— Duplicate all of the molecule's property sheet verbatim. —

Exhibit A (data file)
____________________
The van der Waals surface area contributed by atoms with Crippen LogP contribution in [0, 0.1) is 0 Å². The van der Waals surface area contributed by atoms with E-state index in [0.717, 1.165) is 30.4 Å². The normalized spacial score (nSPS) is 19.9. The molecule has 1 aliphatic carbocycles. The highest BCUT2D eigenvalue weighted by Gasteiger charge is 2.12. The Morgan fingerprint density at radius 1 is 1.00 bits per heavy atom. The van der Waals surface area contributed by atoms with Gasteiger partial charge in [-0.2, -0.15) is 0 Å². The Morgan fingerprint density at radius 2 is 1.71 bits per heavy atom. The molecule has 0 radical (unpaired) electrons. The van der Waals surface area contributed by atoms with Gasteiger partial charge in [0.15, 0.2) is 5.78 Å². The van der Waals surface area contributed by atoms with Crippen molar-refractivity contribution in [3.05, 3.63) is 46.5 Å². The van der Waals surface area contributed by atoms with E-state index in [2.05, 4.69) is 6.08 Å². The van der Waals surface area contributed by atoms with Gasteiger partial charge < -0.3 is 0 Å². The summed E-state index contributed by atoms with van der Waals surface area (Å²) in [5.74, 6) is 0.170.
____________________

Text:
The van der Waals surface area contributed by atoms with Crippen LogP contribution in [0, 0.1) is 0 Å². The van der Waals surface area contributed by atoms with E-state index in [0.717, 1.165) is 30.4 Å². The normalized spacial score (nSPS) is 19.9. The molecule has 1 aliphatic carbocycles. The highest BCUT2D eigenvalue weighted by Gasteiger charge is 2.12. The Morgan fingerprint density at radius 1 is 1.00 bits per heavy atom. The van der Waals surface area contributed by atoms with Gasteiger partial charge in [-0.2, -0.15) is 0 Å². The Morgan fingerprint density at radius 2 is 1.71 bits per heavy atom. The molecule has 0 radical (unpaired) electrons. The van der Waals surface area contributed by atoms with Gasteiger partial charge in [0.15, 0.2) is 5.78 Å². The van der Waals surface area contributed by atoms with Crippen molar-refractivity contribution in [3.05, 3.63) is 46.5 Å². The van der Waals surface area contributed by atoms with E-state index in [2.05, 4.69) is 6.08 Å². The van der Waals surface area contributed by atoms with Gasteiger partial charge < -0.3 is 0 Å². The summed E-state index contributed by atoms with van der Waals surface area (Å²) in [5.74, 6) is 0.170.